Cleansing Fire

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Icons of the Great Feasts of the Church Year: The Transfiguration

August 6th, 2012, Promulgated by Bernie

Russian (Novgorodian) work of the late 15th century. The elongated figures suggest a Muscovite influence. Unusual are the bright colors.

 (click on the icons to see clearer images)

Another Great Feast of the (Eastern and Eastern Rite Catholic) Church is today, August 6: the Feast of the Transfiguration. (In the West, as well.) It is a very ancient feast.  St. Helen (Constantine’s mother) had a church built on Mt. Tabor in 326 to commemorate the event. Many homilies on the Transfiguration indicate that the feast was celebrated in the East well before the 8th century when it is was celebrated as a great solemnity with a canon authored by St. John Damascene. In the West, the Transfiguration was celebrated from antiquity on the second Sunday of Lent. In the 9th century, in Spain, it appears as a feast on August 6 but otherwise remained relatively unknown until it was recognized as a festival in the Church in 1475 by Pope Clement III. Whereas the feast of the Transfiguration is recognized as a Great Feast in the East it is of secondary rank in the West.

The event is recorded in Mathew (17:1-8), Mark (9:2-8) and Luke (9:28-36). Jesus took three of his apostles up a high mountain and was transfigured before their eyes, showing them His Divinity. Appearing with Jesus were Moses and Elijah talking with Him.  A bight cloud overshadowed the apostles and from it a voice said, “This is my Son, the Beloved (Chosen); listen to Him!” The apostles fell over in utter terror.

Theophanes the Greek, late 14th century. Christ's raiment is a bright whitish color that radiates in several directions almost like a star.

There have been several variations in the depiction of the Transfiguration but the one we will look at in this post is probably the most common.  The composition is approximately symmetrical with variations in color and the poses and gestures of the figures. Jesus, dressed in pure white toward the center top of the icon, usually seems to float in front of a mandorla of blue concentric circles, with Moses (often depicted with a book or tablets that symbolize the Ten Commandments) on the right and, on the left, the Old Testament prophet Elijah. Christ appears at the top of a mountain peak. Often, as in our example, Moses and Elijah stand at the tops of two flanking mountains.

The apostles, Peter, James and John are shown in the bottom half of the icon reacting to the voice; they have fallen to the ground in fear, turning away or shielding their eyes from the bright light. Peter, while having turned his back to the scene, is usually shown in a gesture of speaking to Christ symbolizing his awkward suggestion to the Lord that they (the apostles) should build three dwellings for Jesus and the two Old Testament prophets. On the far left is James, on his back and covering his eyes. In the center is John (with his traditional red robe) who tumbled over backwards and now supports himself with his left arm while covering his eyes.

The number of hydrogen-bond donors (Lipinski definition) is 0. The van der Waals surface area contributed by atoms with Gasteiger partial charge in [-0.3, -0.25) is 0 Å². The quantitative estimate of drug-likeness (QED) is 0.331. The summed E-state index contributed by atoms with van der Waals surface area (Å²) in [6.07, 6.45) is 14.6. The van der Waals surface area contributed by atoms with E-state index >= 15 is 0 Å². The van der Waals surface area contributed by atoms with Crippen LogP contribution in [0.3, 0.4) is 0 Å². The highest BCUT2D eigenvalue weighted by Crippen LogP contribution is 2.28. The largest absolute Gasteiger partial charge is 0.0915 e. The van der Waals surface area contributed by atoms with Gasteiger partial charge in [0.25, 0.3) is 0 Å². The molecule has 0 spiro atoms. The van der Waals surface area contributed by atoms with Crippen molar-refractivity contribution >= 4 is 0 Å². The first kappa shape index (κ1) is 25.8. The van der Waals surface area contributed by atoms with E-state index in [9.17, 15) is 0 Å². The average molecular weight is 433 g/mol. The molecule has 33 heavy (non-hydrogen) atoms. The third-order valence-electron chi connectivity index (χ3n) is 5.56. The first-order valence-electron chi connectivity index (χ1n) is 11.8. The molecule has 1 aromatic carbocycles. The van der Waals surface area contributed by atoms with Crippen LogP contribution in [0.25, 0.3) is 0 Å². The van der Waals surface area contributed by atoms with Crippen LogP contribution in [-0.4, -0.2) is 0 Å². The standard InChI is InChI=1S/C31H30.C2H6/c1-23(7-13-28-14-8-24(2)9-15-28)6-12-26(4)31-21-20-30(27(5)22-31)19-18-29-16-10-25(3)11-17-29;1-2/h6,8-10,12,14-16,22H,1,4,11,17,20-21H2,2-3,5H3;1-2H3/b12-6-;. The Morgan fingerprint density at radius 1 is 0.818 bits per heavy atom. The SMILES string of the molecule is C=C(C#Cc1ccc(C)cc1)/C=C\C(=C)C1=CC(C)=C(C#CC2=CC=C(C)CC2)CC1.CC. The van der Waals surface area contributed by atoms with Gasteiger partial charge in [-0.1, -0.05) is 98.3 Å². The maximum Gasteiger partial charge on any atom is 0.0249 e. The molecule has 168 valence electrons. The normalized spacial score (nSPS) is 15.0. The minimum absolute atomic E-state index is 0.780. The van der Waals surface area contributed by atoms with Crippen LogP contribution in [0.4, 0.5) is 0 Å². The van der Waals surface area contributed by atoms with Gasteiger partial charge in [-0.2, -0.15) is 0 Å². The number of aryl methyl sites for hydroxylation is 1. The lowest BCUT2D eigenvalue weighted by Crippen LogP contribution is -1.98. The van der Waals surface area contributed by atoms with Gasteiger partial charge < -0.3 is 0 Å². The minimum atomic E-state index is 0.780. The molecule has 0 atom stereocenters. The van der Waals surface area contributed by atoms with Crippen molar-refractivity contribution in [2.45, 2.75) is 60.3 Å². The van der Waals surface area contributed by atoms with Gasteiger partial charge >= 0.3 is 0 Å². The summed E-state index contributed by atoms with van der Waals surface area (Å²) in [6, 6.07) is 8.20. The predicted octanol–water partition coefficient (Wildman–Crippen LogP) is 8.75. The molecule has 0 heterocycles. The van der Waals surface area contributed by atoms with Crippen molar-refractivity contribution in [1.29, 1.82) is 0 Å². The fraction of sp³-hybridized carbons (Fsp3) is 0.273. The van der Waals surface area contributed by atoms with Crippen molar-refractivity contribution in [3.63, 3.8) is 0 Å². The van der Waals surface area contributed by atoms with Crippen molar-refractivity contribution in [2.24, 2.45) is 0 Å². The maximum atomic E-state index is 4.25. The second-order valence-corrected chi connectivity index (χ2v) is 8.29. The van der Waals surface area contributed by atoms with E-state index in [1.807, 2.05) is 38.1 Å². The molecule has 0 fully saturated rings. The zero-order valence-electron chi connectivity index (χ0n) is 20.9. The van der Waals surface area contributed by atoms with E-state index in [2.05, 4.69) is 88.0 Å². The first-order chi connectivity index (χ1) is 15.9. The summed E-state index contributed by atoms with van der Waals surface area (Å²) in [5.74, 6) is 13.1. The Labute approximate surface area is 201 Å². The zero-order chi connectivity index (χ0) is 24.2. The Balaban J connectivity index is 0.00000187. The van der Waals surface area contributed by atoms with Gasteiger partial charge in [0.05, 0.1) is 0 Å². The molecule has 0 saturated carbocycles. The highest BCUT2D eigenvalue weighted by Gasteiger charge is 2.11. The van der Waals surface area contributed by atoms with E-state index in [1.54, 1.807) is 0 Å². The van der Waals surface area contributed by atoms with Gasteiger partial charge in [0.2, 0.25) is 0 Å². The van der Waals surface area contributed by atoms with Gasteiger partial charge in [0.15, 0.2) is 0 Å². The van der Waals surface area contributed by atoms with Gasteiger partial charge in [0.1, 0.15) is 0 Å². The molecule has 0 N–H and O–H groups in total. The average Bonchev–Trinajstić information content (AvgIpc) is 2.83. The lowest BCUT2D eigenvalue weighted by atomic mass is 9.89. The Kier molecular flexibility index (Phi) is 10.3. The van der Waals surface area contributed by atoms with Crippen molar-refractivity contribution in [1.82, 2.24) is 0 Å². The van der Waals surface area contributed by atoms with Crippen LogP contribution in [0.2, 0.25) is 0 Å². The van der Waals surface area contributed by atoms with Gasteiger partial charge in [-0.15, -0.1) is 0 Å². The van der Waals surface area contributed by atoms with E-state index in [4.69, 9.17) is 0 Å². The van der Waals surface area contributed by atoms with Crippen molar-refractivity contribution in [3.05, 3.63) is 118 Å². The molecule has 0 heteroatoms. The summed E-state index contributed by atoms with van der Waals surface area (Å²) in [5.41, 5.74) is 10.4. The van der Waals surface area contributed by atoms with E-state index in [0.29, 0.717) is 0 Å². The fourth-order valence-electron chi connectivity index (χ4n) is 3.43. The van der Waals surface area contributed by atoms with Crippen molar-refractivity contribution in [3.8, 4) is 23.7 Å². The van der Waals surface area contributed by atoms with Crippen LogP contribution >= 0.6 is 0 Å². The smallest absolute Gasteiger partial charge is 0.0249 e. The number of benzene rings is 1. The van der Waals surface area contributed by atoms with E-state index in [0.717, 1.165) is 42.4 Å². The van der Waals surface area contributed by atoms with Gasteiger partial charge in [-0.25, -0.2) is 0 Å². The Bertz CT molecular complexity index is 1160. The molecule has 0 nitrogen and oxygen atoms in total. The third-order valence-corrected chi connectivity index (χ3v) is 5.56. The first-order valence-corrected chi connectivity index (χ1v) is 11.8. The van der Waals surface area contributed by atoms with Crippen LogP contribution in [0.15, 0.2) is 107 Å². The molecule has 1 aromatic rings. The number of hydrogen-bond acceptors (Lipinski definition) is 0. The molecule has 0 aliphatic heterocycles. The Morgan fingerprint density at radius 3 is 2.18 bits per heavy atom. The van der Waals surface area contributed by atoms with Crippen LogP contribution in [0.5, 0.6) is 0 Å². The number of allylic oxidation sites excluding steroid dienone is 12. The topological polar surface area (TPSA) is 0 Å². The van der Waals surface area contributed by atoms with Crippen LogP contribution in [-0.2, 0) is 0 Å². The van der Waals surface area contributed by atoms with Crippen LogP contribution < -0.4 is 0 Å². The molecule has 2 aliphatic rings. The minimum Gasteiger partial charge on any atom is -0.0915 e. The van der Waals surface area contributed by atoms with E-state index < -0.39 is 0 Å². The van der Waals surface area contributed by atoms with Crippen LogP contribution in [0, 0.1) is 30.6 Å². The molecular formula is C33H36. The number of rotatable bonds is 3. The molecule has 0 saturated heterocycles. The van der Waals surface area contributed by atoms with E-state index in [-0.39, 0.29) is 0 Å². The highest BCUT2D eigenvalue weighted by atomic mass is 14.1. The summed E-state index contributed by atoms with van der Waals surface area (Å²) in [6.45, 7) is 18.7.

Another interpretation. Russian, 15th Century.

The main theme of the icon is the revelation of the Divinity of Jesus Christ. He shows the apostles His Divinity which is nothing less than the Godhead, the Most Holy Trinity: “For in Him the whole fullness of the Godhead dwells bodily” (Col 2, 9). The apostles heard the Father (the voice), saw the Son and were enveloped by the Holy Spirit (the “bright cloud”). In the transfiguration Jesus is seen by the apostles as being transformed from one state of being into another.

The light that Peter, James and John reported to have seen was not natural light but the supernatural energy that is the Holy Trinity. But, no one can “see God and live.” How could they have seen God and lived to tell about it?

What the three saw could only be described (as the Gospel writers did) as a “face shone like the sun”, and clothes that “became dazzling white”, “such as no one on earth could bleach them.”  They were allowed to catch a glimpse of the Trinity but only to the extent to which they were capable. The awesome experience so threatened their very lives that they fell down in terror. They actually ‘saw’ what had been only indirectly experienced in such Old Testament things as the burning bush, pillar of fire, and the fire on Mount Carmel.

Because of the Incarnation, the God Moses and Elijah had served so faithfully without actually seeing, could now be seen and spoken to by them, face to face. That experience will be the same for us who remain faithful to the Lord.



The Mystical Language of Icons, by Solrunn Nes, (Grand Rapids, Wm. B. Eerdmans Publishing Co., 2005) p. 68

The Meaning of Icons, Leonid Ouspensky & Vladimir Lossky, (Crestwood, St. Vladimir’s Seminary Press, 1989), pp. 209-212

Picture Sources

First 2 images:

Bottom image:

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One Response to “Icons of the Great Feasts of the Church Year: The Transfiguration”

  1. Raymond F. Rice says:


    This is a very nice article on icons; made me think again about prayer and sacred art. Maybe I will get another one and pray a little more often in front of it, especially if the church is not available because of Guys and Dolls playing there!!! LOL

    Really like your articles!!!!!!

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